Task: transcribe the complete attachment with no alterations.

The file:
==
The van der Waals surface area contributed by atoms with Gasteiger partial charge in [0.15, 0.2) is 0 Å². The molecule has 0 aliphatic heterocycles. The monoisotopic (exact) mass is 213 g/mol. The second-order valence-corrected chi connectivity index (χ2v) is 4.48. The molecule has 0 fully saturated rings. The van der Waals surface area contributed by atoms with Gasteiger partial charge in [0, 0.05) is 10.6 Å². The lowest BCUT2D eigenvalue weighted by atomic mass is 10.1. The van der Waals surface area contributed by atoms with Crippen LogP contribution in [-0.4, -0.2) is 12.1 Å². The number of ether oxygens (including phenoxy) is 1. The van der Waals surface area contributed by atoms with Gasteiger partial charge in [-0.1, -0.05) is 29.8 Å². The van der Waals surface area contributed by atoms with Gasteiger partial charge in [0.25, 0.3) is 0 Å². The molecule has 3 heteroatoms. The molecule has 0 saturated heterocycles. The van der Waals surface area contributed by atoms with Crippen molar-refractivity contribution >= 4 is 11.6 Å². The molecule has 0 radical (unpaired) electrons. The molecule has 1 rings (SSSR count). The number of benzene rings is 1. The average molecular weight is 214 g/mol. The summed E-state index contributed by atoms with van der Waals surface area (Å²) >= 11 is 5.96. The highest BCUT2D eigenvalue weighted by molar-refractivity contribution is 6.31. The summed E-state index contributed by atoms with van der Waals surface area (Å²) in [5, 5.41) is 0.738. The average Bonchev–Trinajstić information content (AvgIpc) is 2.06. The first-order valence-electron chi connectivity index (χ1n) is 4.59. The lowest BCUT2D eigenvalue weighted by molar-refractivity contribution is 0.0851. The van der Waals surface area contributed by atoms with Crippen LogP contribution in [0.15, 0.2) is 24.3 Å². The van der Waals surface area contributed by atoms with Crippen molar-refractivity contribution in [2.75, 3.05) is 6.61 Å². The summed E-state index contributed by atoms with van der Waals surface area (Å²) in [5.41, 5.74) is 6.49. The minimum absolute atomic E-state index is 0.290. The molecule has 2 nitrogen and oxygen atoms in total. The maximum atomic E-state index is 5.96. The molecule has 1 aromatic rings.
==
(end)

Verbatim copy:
The van der Waals surface area contributed by atoms with Gasteiger partial charge in [0.15, 0.2) is 0 Å². The molecule has 0 aliphatic heterocycles. The monoisotopic (exact) mass is 213 g/mol. The second-order valence-corrected chi connectivity index (χ2v) is 4.48. The molecule has 0 fully saturated rings. The van der Waals surface area contributed by atoms with Gasteiger partial charge in [0, 0.05) is 10.6 Å². The lowest BCUT2D eigenvalue weighted by atomic mass is 10.1. The van der Waals surface area contributed by atoms with Crippen LogP contribution in [-0.4, -0.2) is 12.1 Å². The number of ether oxygens (including phenoxy) is 1. The van der Waals surface area contributed by atoms with Gasteiger partial charge in [-0.1, -0.05) is 29.8 Å². The van der Waals surface area contributed by atoms with Gasteiger partial charge in [0.25, 0.3) is 0 Å². The molecule has 3 heteroatoms. The molecule has 0 saturated heterocycles. The van der Waals surface area contributed by atoms with Crippen molar-refractivity contribution >= 4 is 11.6 Å². The molecule has 0 radical (unpaired) electrons. The molecule has 1 rings (SSSR count). The number of benzene rings is 1. The average molecular weight is 214 g/mol. The summed E-state index contributed by atoms with van der Waals surface area (Å²) >= 11 is 5.96. The highest BCUT2D eigenvalue weighted by molar-refractivity contribution is 6.31. The summed E-state index contributed by atoms with van der Waals surface area (Å²) in [5, 5.41) is 0.738. The average Bonchev–Trinajstić information content (AvgIpc) is 2.06. The first-order valence-electron chi connectivity index (χ1n) is 4.59. The lowest BCUT2D eigenvalue weighted by molar-refractivity contribution is 0.0851. The van der Waals surface area contributed by atoms with Crippen LogP contribution in [0.15, 0.2) is 24.3 Å². The van der Waals surface area contributed by atoms with Crippen molar-refractivity contribution in [2.75, 3.05) is 6.61 Å². The summed E-state index contributed by atoms with van der Waals surface area (Å²) in [5.41, 5.74) is 6.49. The minimum absolute atomic E-state index is 0.290. The molecule has 2 nitrogen and oxygen atoms in total. The maximum atomic E-state index is 5.96. The molecule has 1 aromatic rings.